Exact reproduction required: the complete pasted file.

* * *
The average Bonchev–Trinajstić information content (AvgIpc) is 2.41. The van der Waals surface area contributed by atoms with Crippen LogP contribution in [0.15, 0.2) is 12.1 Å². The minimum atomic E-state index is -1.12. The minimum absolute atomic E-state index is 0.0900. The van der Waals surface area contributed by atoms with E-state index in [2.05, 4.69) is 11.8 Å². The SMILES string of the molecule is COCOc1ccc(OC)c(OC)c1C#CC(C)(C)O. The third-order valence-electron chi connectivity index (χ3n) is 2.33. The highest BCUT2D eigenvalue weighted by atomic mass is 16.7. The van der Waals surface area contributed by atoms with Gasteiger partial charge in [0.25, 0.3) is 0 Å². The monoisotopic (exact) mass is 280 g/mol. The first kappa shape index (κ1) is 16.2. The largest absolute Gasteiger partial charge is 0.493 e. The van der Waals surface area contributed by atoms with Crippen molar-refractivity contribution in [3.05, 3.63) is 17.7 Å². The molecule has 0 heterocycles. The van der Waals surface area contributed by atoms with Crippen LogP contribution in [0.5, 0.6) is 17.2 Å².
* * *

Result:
The average Bonchev–Trinajstić information content (AvgIpc) is 2.41. The van der Waals surface area contributed by atoms with Crippen LogP contribution in [0.15, 0.2) is 12.1 Å². The minimum atomic E-state index is -1.12. The minimum absolute atomic E-state index is 0.0900. The van der Waals surface area contributed by atoms with E-state index in [2.05, 4.69) is 11.8 Å². The SMILES string of the molecule is COCOc1ccc(OC)c(OC)c1C#CC(C)(C)O. The third-order valence-electron chi connectivity index (χ3n) is 2.33. The highest BCUT2D eigenvalue weighted by atomic mass is 16.7. The van der Waals surface area contributed by atoms with Gasteiger partial charge in [0.25, 0.3) is 0 Å². The monoisotopic (exact) mass is 280 g/mol. The first kappa shape index (κ1) is 16.2. The largest absolute Gasteiger partial charge is 0.493 e. The van der Waals surface area contributed by atoms with Crippen molar-refractivity contribution in [3.05, 3.63) is 17.7 Å². The molecule has 0 heterocycles. The van der Waals surface area contributed by atoms with Crippen LogP contribution in [0.5, 0.6) is 17.2 Å².